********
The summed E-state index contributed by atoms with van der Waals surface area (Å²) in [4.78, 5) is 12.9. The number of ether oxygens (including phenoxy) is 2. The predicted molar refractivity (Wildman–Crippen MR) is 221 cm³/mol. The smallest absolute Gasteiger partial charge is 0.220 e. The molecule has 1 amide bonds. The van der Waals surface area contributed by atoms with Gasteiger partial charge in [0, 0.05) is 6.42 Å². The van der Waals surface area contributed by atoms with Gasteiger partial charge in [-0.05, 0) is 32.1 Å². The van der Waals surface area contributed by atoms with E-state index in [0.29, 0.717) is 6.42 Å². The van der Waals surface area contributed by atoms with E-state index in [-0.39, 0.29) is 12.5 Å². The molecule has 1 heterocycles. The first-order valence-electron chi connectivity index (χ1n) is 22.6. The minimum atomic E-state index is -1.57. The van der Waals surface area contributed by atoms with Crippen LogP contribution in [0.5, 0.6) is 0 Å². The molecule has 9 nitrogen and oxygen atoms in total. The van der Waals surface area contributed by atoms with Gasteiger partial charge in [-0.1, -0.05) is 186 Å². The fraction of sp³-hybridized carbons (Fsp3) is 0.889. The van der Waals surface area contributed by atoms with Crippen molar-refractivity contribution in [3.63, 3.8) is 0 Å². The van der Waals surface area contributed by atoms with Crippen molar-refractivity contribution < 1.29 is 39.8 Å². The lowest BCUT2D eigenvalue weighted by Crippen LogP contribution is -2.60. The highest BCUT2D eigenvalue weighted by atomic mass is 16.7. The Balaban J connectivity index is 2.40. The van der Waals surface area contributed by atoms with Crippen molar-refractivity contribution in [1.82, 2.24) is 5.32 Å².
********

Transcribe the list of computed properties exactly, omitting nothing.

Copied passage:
The summed E-state index contributed by atoms with van der Waals surface area (Å²) in [4.78, 5) is 12.9. The number of ether oxygens (including phenoxy) is 2. The predicted molar refractivity (Wildman–Crippen MR) is 221 cm³/mol. The smallest absolute Gasteiger partial charge is 0.220 e. The molecule has 1 amide bonds. The van der Waals surface area contributed by atoms with Gasteiger partial charge in [0, 0.05) is 6.42 Å². The van der Waals surface area contributed by atoms with Gasteiger partial charge in [-0.05, 0) is 32.1 Å². The van der Waals surface area contributed by atoms with E-state index in [0.29, 0.717) is 6.42 Å². The van der Waals surface area contributed by atoms with E-state index in [-0.39, 0.29) is 12.5 Å². The molecule has 1 heterocycles. The first-order valence-electron chi connectivity index (χ1n) is 22.6. The minimum atomic E-state index is -1.57. The van der Waals surface area contributed by atoms with Crippen LogP contribution in [0.5, 0.6) is 0 Å². The molecule has 9 nitrogen and oxygen atoms in total. The van der Waals surface area contributed by atoms with Gasteiger partial charge in [-0.1, -0.05) is 186 Å². The fraction of sp³-hybridized carbons (Fsp3) is 0.889. The van der Waals surface area contributed by atoms with Crippen molar-refractivity contribution in [3.63, 3.8) is 0 Å². The van der Waals surface area contributed by atoms with Crippen molar-refractivity contribution < 1.29 is 39.8 Å². The lowest BCUT2D eigenvalue weighted by Crippen LogP contribution is -2.60. The highest BCUT2D eigenvalue weighted by atomic mass is 16.7. The Balaban J connectivity index is 2.40. The van der Waals surface area contributed by atoms with Crippen molar-refractivity contribution in [1.82, 2.24) is 5.32 Å².